About St Barnabas
The Chapel is a place of beauty and is a wonderful setting for the use of the Book of Common Prayer which we use for all regular worship. It is a vital piece of Dulwich and London heritage, and its history is described more fully on a separate page. Also it offers great scope for social and educational activities and there is an established programme of Chapel Events. The Chapel is open to visitors every Tuesday afternoon from 1.30 to 3.30pm via Dulwich Picture Gallery.
Christ’s Chapel was consecrated in 1616 by George Abbot, Archbishop of Canterbury, as part of the Dulwich College foundation. The Elizabethan actor Edward Alleyn built his College of God’s Gift on Dulwich Green as an act of thanksgiving to God for his talents as an actor and his ability in business. Since then it has been in use continually as a spiritual focus for the almshouses and three Dulwich Schools of the Foundation: Dulwich College, James Allen’s Girls’ School and Alleyn’s School. You can read more about the history of Christ’s Chapel.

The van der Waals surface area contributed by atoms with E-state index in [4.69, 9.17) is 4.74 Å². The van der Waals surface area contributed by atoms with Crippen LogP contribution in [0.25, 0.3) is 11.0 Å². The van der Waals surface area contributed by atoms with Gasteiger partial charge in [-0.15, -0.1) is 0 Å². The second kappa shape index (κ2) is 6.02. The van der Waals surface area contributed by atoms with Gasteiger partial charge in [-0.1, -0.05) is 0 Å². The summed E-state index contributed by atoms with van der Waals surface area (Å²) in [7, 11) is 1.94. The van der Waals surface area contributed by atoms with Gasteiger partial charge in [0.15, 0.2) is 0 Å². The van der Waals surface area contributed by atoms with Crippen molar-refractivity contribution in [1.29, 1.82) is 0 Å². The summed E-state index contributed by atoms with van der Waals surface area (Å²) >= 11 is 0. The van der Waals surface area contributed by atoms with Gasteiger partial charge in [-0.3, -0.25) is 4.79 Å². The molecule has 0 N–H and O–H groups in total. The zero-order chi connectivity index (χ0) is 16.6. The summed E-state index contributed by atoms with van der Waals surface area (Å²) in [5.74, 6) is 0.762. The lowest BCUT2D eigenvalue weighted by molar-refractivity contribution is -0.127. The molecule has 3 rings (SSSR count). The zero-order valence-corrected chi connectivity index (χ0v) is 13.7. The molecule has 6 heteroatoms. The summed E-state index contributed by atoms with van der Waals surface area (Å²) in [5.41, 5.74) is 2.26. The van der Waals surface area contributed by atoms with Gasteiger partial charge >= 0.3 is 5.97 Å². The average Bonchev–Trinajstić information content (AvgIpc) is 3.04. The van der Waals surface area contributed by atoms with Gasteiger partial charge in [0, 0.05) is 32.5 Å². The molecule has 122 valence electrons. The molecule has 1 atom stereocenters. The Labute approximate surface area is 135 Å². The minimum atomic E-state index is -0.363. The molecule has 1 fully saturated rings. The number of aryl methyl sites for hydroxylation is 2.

The Chapel Organ was built in 1760 by George England, replacing the first pair of organs ‘for ue chapell off mr.Gibbs of powles’ of 1618. It is said that the Dulwich organ was damaged during the Civil War; in 1669 it is likely that George Dallam completed repair work which may have included additions to the organ. George England’s organ replaced this one. Between 1760 and the present day, additional work was done by Lewis of Brixton in 1880, by Norman and Beard in 1908. It was cared for and added to by Arthur Coombs, an Alleyn’s Old Boy in the 1940’s. In 1969, Mander Organ Builders made further modifications to the organ. Changes in fashion during the twentieth century led to the organ’s original tonal design to be changed almost beyond recognition, yet its famous cornet stop, reputed to be the oldest extant in the country, remained in place. It also has a fine Gothic case.